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What is Melasma?
Melasma is a pigmentation disorder that presents as brown or grayish patches on the skin. There are no other physical symptoms, but the uneven skin coloring is bothersome to some people.
Melasma is most common on the face, especially the bridge of the nose, forehead, cheeks, and upper lip. However, it can show up on any skin with sun exposure, such as the neck, shoulders, and forearms. It’s most common in women with darker skin tones. According to the American Academy of Dermatology, men only account for 10% of all melasma cases.
What Causes Melasma?
The cause of melasma is not fully understood, but it’s thought to be a malfunction of the skin’s melanocytes (the cells that produce the skin pigment melanin). People with darker skin tones have more melanin, which is why they are more prone to melasma than people with fair skin.
There are many causes of skin hyperpigmentation, such as acne, sun damage, and inflammation from an eczema flare-up. Melasma is simply one form of hyperpigmentation.
Some possible triggers for melasma are sun exposure, hormonal changes from pregnancy, and skincare products that cause individual sensitivity and irritation.
Treatment Options for Melasma in Wilmington, NC
Treatment isn’t always necessary for melasma. For example, if hormonal changes during pregnancy caused a woman’s melasma, it’s likely to fade on its own after birth. However, there are many options available for those who wish to address the discoloration, including:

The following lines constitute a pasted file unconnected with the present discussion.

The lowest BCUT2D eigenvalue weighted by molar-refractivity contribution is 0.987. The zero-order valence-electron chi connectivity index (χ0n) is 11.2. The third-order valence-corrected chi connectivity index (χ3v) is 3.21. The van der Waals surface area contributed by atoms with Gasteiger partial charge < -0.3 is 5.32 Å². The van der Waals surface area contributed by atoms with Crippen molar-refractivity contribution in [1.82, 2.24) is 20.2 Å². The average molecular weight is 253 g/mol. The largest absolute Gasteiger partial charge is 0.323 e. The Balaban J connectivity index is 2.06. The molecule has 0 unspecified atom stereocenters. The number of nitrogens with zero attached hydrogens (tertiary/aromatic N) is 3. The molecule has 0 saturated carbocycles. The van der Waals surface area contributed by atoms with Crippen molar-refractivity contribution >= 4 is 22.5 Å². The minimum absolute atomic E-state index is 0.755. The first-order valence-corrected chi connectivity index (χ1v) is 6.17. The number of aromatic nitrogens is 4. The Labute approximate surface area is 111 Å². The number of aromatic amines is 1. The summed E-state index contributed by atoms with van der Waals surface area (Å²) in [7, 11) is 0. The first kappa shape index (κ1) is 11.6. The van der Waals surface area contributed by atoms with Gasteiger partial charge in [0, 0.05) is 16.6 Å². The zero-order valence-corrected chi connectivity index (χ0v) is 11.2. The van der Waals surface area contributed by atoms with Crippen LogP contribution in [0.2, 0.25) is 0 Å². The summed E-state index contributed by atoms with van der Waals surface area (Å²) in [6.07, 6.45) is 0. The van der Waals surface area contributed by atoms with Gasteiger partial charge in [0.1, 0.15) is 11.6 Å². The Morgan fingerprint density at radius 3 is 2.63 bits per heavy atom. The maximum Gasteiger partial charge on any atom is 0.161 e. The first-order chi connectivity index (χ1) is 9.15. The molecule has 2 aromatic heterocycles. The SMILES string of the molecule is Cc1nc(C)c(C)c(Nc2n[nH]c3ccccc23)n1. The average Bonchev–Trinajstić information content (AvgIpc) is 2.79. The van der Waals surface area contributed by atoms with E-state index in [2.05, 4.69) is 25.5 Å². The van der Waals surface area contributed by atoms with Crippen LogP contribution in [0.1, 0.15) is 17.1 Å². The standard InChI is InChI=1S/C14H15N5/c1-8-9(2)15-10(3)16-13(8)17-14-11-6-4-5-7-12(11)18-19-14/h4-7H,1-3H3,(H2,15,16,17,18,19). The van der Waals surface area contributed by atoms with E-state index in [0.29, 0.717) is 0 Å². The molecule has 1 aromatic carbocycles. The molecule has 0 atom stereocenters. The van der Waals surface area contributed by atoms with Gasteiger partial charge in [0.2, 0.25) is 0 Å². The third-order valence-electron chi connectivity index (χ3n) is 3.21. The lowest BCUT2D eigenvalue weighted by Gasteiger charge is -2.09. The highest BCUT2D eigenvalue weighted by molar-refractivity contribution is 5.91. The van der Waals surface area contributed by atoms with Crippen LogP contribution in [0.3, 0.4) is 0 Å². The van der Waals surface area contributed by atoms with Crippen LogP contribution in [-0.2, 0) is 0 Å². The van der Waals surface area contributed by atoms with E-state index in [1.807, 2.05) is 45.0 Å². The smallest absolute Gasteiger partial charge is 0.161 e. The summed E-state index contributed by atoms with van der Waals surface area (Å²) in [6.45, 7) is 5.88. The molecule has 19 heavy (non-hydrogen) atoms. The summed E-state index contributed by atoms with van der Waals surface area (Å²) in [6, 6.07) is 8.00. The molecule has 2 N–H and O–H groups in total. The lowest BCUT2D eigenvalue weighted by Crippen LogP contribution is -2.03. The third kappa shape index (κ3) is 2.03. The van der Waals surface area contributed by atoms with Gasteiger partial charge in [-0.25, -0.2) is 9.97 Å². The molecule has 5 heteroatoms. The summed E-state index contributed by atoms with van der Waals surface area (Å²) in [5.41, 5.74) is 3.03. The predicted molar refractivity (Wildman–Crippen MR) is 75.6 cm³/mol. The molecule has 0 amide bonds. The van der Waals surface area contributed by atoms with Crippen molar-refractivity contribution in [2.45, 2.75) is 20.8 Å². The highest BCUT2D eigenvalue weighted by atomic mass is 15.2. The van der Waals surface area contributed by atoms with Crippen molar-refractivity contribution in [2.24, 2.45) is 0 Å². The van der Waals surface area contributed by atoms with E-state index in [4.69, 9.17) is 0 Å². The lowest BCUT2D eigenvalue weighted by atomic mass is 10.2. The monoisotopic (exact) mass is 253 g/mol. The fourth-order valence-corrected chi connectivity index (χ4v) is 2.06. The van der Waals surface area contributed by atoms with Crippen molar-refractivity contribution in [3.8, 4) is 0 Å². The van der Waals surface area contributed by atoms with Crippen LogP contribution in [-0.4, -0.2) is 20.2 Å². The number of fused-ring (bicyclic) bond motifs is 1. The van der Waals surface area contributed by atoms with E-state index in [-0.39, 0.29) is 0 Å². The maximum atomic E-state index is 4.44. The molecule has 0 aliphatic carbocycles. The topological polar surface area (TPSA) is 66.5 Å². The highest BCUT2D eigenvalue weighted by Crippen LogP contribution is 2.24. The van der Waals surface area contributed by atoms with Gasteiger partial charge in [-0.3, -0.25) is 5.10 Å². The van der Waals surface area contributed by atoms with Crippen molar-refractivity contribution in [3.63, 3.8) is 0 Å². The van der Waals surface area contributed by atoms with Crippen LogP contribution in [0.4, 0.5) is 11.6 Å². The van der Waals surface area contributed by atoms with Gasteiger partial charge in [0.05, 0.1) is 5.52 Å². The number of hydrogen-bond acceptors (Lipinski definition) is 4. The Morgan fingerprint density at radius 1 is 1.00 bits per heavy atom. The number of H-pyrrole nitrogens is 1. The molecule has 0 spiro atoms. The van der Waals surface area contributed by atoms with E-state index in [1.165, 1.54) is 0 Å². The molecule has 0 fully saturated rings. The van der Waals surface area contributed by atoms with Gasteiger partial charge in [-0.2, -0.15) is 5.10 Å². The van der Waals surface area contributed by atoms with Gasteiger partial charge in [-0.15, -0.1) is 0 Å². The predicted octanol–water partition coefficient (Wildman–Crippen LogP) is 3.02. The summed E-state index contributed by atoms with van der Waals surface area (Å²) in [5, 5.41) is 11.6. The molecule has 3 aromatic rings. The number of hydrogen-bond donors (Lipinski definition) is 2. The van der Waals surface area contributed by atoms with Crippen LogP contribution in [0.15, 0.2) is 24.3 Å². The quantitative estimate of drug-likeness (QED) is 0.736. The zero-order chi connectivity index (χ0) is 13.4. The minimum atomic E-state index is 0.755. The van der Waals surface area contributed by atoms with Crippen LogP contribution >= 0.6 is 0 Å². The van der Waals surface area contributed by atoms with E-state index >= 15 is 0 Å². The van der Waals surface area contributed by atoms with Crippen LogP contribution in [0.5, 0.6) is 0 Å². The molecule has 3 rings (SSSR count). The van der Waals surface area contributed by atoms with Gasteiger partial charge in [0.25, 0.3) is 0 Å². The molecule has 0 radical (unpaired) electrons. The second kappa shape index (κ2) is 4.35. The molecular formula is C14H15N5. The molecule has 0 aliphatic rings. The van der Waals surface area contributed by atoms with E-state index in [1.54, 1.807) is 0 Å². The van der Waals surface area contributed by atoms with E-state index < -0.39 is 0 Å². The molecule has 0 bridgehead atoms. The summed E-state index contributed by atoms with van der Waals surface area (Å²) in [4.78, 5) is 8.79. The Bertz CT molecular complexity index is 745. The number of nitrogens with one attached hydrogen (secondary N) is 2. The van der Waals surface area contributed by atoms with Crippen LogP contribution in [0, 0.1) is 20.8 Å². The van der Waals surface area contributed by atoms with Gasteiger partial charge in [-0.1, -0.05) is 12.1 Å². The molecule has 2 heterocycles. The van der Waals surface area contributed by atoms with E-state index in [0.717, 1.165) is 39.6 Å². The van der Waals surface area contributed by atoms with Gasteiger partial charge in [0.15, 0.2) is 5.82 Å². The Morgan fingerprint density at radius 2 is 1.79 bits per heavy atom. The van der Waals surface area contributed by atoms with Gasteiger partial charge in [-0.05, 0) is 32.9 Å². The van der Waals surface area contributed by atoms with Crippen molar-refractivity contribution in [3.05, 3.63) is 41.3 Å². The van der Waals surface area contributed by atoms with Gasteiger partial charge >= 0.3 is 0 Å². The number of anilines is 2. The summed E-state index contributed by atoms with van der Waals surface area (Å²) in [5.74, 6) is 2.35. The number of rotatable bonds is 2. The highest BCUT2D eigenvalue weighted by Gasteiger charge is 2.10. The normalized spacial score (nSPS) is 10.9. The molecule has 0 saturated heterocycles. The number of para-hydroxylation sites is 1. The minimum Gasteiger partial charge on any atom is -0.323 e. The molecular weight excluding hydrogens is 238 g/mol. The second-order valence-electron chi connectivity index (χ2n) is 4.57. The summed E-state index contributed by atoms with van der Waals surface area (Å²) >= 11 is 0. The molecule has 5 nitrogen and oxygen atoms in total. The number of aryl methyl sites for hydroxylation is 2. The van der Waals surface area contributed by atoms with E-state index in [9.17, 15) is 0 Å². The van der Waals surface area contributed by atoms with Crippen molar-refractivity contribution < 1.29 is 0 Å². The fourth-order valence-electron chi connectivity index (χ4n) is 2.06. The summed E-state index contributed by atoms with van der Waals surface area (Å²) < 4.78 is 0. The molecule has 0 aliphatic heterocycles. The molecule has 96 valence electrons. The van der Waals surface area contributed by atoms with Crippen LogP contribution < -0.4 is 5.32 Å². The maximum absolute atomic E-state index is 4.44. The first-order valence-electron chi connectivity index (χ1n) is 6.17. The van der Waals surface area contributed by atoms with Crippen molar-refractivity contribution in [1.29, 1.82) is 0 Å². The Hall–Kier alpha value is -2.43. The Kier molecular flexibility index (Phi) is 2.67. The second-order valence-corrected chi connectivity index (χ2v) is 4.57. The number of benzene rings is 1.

Skin lightening cream – Hydroquinone is a common treatment for melasma. It’s available in a lotion, gel, or cream formula, and when applied topically, it lightens dark patches of skin. Other skin lightening creams for melasma include corticosteroids and tretinoin cream (also known as Retin-A). Topical creams are usually the first step in treating melasma.
Chemical peel – During a chemical peel, a dermatologist uses a thin layer of acid to exfoliate the top layer of skin. As the skin heals, it no longer has the concentrated areas of melanin, resulting in a smoother, more even tone.
Since exposure to the sun is a trigger for melasma flare-ups, the cornerstone for preventing it is photoprotection. Daily use of sunscreen with an SPF of 30 or higher, wearing a broad-brimmed hat, long sleeves, and sunglasses will help protect your skin while you’re outside. It’s also best to avoid being outdoors between 10 a.m. and 4 p.m. when the sun’s UV rays are at their peak strength.
We also recommend wearing sunscreen and protective clothing if you’ll be getting sunlight through a window because UV rays can pass through unless the glass is specially coated.
Contact The Dermatology & Skin Surgery Center of Wilmington for Effective Melasma Treatment
If you’re interested in learning more about which melasma treatment would give you the best results, schedule an appointment at the Dermatology & Skin Surgery Center of Wilmington today.